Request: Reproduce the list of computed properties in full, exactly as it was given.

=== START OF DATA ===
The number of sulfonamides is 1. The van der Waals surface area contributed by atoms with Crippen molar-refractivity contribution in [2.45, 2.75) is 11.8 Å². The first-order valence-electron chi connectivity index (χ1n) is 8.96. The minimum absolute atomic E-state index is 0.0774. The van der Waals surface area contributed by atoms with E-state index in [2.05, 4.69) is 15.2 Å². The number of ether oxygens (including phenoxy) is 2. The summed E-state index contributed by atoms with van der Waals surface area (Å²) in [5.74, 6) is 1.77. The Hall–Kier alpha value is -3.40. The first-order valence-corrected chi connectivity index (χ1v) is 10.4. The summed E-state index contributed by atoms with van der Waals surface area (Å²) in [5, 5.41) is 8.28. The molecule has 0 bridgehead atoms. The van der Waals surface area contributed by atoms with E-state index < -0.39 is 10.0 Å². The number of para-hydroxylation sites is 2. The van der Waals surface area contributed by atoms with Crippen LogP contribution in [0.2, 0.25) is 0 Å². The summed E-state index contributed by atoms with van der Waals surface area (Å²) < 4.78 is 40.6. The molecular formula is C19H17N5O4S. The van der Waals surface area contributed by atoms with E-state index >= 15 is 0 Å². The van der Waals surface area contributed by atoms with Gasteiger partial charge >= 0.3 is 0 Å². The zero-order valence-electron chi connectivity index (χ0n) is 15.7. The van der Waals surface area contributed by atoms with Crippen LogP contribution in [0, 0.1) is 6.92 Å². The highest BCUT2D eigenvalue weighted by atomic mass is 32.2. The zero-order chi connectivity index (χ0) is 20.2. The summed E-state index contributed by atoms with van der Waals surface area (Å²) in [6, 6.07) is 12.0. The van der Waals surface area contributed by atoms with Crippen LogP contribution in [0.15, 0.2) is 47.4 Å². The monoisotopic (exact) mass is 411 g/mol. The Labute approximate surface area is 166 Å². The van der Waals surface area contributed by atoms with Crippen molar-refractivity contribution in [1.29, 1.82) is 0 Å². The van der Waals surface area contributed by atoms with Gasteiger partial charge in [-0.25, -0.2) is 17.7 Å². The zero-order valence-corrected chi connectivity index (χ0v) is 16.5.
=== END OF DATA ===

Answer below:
The number of sulfonamides is 1. The van der Waals surface area contributed by atoms with Crippen molar-refractivity contribution in [2.45, 2.75) is 11.8 Å². The first-order valence-electron chi connectivity index (χ1n) is 8.96. The minimum absolute atomic E-state index is 0.0774. The van der Waals surface area contributed by atoms with E-state index in [2.05, 4.69) is 15.2 Å². The number of ether oxygens (including phenoxy) is 2. The summed E-state index contributed by atoms with van der Waals surface area (Å²) in [5.74, 6) is 1.77. The Hall–Kier alpha value is -3.40. The first-order valence-corrected chi connectivity index (χ1v) is 10.4. The summed E-state index contributed by atoms with van der Waals surface area (Å²) in [5, 5.41) is 8.28. The molecule has 0 bridgehead atoms. The van der Waals surface area contributed by atoms with E-state index < -0.39 is 10.0 Å². The number of para-hydroxylation sites is 2. The van der Waals surface area contributed by atoms with Crippen LogP contribution in [0.2, 0.25) is 0 Å². The summed E-state index contributed by atoms with van der Waals surface area (Å²) < 4.78 is 40.6. The molecular formula is C19H17N5O4S. The van der Waals surface area contributed by atoms with E-state index >= 15 is 0 Å². The van der Waals surface area contributed by atoms with Gasteiger partial charge >= 0.3 is 0 Å². The zero-order valence-electron chi connectivity index (χ0n) is 15.7. The van der Waals surface area contributed by atoms with Crippen LogP contribution in [0, 0.1) is 6.92 Å². The highest BCUT2D eigenvalue weighted by atomic mass is 32.2. The zero-order chi connectivity index (χ0) is 20.2. The summed E-state index contributed by atoms with van der Waals surface area (Å²) in [6, 6.07) is 12.0. The van der Waals surface area contributed by atoms with Crippen LogP contribution in [0.15, 0.2) is 47.4 Å². The monoisotopic (exact) mass is 411 g/mol. The Labute approximate surface area is 166 Å². The van der Waals surface area contributed by atoms with Crippen molar-refractivity contribution in [1.29, 1.82) is 0 Å². The van der Waals surface area contributed by atoms with Gasteiger partial charge in [-0.25, -0.2) is 17.7 Å². The zero-order valence-corrected chi connectivity index (χ0v) is 16.5.